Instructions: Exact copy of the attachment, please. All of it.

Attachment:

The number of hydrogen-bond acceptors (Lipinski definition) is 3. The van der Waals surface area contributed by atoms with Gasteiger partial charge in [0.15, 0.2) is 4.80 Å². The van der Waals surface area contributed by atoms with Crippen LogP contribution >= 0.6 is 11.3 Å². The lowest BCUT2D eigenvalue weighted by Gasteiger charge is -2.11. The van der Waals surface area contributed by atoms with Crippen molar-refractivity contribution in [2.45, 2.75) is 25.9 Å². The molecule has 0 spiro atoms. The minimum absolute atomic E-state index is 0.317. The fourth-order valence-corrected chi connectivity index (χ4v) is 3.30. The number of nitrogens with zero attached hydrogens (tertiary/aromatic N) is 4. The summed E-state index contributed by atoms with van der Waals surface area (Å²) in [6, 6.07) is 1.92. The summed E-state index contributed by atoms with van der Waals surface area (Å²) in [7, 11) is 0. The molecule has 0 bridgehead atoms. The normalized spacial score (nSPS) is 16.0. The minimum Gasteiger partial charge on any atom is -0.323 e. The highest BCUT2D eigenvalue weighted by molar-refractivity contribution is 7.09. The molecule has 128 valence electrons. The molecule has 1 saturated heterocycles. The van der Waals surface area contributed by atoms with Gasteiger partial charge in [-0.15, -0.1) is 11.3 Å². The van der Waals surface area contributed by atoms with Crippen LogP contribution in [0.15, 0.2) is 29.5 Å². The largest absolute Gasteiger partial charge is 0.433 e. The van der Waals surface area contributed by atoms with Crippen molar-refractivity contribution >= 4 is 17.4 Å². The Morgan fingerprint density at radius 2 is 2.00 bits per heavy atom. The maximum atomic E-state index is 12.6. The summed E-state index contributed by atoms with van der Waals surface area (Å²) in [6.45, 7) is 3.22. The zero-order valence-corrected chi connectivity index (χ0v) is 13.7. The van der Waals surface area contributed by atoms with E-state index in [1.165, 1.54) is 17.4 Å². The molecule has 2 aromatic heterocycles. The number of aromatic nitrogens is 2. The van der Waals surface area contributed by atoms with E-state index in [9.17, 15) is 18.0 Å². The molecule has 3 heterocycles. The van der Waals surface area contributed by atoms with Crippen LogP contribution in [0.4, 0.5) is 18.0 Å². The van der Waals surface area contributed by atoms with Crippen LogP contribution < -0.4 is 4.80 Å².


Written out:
The number of hydrogen-bond acceptors (Lipinski definition) is 3. The van der Waals surface area contributed by atoms with Gasteiger partial charge in [0.15, 0.2) is 4.80 Å². The van der Waals surface area contributed by atoms with Crippen LogP contribution >= 0.6 is 11.3 Å². The lowest BCUT2D eigenvalue weighted by Gasteiger charge is -2.11. The van der Waals surface area contributed by atoms with Crippen molar-refractivity contribution in [2.45, 2.75) is 25.9 Å². The molecule has 0 spiro atoms. The minimum absolute atomic E-state index is 0.317. The fourth-order valence-corrected chi connectivity index (χ4v) is 3.30. The number of nitrogens with zero attached hydrogens (tertiary/aromatic N) is 4. The summed E-state index contributed by atoms with van der Waals surface area (Å²) in [6, 6.07) is 1.92. The summed E-state index contributed by atoms with van der Waals surface area (Å²) in [7, 11) is 0. The molecule has 0 bridgehead atoms. The normalized spacial score (nSPS) is 16.0. The minimum Gasteiger partial charge on any atom is -0.323 e. The highest BCUT2D eigenvalue weighted by molar-refractivity contribution is 7.09. The molecule has 128 valence electrons. The molecule has 1 saturated heterocycles. The van der Waals surface area contributed by atoms with Gasteiger partial charge in [-0.15, -0.1) is 11.3 Å². The van der Waals surface area contributed by atoms with Crippen LogP contribution in [0.15, 0.2) is 29.5 Å². The largest absolute Gasteiger partial charge is 0.433 e. The van der Waals surface area contributed by atoms with Crippen molar-refractivity contribution >= 4 is 17.4 Å². The Morgan fingerprint density at radius 2 is 2.00 bits per heavy atom. The maximum atomic E-state index is 12.6. The summed E-state index contributed by atoms with van der Waals surface area (Å²) in [6.45, 7) is 3.22. The zero-order valence-corrected chi connectivity index (χ0v) is 13.7. The van der Waals surface area contributed by atoms with E-state index in [1.165, 1.54) is 17.4 Å². The molecule has 2 aromatic heterocycles. The number of aromatic nitrogens is 2. The van der Waals surface area contributed by atoms with E-state index in [9.17, 15) is 18.0 Å². The molecule has 3 heterocycles. The van der Waals surface area contributed by atoms with Crippen LogP contribution in [0.4, 0.5) is 18.0 Å². The van der Waals surface area contributed by atoms with Crippen LogP contribution < -0.4 is 4.80 Å².